Recycling has come a long way since the first Earth Day celebration was held more than four decades ago, on April 22, 1970. Once a somewhat obscure practice, recycling is now an accepted part of everyday life for most families in America. Even with this level of popularity, however, families still struggle with the problem of how to conveniently sort and store recyclable cans, bottles, plastics and paper trash until they can be picked up at the curb or taken to a local recycling center.
Cleaning up your yard is a great way to improve the look of your home's exterior. Piles of junk and unused or rarely-used items can accumulate around your yard and make things look unkempt. Hauling away your junk with a rented trash bin is a great idea, but first look to see what items you can recycle and even earn some money from. Here are three types of yard clutter you can sell, recycle, or reuse before you dump it.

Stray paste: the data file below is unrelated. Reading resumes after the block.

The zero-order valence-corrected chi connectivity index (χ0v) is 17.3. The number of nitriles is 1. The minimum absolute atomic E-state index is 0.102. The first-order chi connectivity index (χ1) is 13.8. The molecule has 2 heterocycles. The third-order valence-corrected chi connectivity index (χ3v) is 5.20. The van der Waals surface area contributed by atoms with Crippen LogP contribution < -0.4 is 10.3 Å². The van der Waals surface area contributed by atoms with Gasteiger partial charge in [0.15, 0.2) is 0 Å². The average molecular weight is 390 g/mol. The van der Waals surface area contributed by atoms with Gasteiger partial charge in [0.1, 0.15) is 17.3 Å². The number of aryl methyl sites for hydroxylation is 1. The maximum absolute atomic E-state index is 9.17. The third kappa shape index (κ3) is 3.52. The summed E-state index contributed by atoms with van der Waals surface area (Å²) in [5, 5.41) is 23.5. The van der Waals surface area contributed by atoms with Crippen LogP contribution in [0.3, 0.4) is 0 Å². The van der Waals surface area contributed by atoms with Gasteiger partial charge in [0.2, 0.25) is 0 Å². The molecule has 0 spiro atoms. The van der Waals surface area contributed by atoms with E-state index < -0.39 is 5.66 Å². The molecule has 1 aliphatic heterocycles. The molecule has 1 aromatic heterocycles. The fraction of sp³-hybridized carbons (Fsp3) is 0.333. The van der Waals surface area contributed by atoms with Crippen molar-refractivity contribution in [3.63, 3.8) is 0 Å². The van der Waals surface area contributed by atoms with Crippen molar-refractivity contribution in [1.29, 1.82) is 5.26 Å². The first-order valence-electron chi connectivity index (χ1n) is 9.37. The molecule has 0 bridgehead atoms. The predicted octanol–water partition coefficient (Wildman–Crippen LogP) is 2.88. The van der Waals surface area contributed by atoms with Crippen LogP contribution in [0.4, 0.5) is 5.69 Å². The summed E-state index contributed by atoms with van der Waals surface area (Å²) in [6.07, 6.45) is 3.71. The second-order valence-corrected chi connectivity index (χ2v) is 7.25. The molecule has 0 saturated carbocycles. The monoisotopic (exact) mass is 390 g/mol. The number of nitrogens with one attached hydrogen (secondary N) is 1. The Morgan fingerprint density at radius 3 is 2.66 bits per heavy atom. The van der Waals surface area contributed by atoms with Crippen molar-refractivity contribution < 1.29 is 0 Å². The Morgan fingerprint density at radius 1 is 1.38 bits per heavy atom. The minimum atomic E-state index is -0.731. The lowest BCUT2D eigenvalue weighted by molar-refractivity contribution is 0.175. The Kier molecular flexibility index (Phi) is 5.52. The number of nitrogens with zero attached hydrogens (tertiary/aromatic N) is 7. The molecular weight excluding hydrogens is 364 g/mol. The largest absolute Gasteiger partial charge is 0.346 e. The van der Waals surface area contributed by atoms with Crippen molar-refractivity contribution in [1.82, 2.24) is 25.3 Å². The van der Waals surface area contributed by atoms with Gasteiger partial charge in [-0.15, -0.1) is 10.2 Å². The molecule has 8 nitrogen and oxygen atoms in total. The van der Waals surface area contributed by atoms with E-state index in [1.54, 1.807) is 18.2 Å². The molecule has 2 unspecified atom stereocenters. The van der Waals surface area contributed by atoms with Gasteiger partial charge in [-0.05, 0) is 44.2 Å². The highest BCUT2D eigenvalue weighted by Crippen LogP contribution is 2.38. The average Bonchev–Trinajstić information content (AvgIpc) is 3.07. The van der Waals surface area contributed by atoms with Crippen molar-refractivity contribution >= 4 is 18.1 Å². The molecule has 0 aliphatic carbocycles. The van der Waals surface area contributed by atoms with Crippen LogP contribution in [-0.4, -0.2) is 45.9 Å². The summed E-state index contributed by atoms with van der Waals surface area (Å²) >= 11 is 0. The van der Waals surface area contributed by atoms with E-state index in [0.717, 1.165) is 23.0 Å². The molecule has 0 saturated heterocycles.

Fats, oil and grease (FOG) are common waste products for most cafés and restaurants. Some of your customers' favorite dishes probably include fatty, greasy food, but the waste material from these dishes can cause problems in the sewers that serve your premises. If you're keen to cut down on the amount of waste FOG you create, consider the five following fat-beating strategies.
Ditch the deep fat fryer
Deep fat fryers can help you quickly cook a variety of dishes, but these common appliances are one of the worst devices you can use if you're looking to cut the amount of waste you create.
If you have a vehicle that has reached the end of the road, you may want to consider dismantling the vehicle for the metals in it. Then you can take the precious metals to a recycling center or a smelter and possibly get more compensation than if you simply junk it. A smelter is a professional who separates metals by using an enclosed furnace to reach extremely high temperatures, essentially burning off impurities.